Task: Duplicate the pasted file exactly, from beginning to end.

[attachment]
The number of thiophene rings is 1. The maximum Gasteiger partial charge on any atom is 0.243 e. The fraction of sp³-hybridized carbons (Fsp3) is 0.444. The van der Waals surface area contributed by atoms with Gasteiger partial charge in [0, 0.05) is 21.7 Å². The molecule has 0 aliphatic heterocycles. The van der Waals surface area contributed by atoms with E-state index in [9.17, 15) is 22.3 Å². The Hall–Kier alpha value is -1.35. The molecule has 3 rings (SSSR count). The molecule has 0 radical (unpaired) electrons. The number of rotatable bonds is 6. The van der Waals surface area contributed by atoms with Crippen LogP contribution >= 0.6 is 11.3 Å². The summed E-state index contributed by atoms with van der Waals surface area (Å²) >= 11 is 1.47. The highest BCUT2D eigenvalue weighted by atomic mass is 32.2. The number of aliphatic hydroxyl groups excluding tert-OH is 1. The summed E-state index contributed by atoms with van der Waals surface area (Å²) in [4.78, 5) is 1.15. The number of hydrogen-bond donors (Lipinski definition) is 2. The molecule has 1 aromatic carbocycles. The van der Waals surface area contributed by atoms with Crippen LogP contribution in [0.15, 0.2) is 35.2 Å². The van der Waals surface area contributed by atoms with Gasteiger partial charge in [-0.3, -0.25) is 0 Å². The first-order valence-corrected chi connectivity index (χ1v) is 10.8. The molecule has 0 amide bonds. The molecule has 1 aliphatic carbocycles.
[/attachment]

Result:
The number of thiophene rings is 1. The maximum Gasteiger partial charge on any atom is 0.243 e. The fraction of sp³-hybridized carbons (Fsp3) is 0.444. The van der Waals surface area contributed by atoms with Gasteiger partial charge in [0, 0.05) is 21.7 Å². The molecule has 0 aliphatic heterocycles. The van der Waals surface area contributed by atoms with E-state index in [9.17, 15) is 22.3 Å². The Hall–Kier alpha value is -1.35. The molecule has 3 rings (SSSR count). The molecule has 0 radical (unpaired) electrons. The number of rotatable bonds is 6. The van der Waals surface area contributed by atoms with Crippen LogP contribution >= 0.6 is 11.3 Å². The summed E-state index contributed by atoms with van der Waals surface area (Å²) >= 11 is 1.47. The highest BCUT2D eigenvalue weighted by atomic mass is 32.2. The number of aliphatic hydroxyl groups excluding tert-OH is 1. The summed E-state index contributed by atoms with van der Waals surface area (Å²) in [4.78, 5) is 1.15. The number of hydrogen-bond donors (Lipinski definition) is 2. The molecule has 1 aromatic carbocycles. The van der Waals surface area contributed by atoms with Crippen LogP contribution in [0.15, 0.2) is 35.2 Å². The van der Waals surface area contributed by atoms with Gasteiger partial charge in [-0.3, -0.25) is 0 Å². The first-order valence-corrected chi connectivity index (χ1v) is 10.8. The molecule has 0 amide bonds. The molecule has 1 aliphatic carbocycles.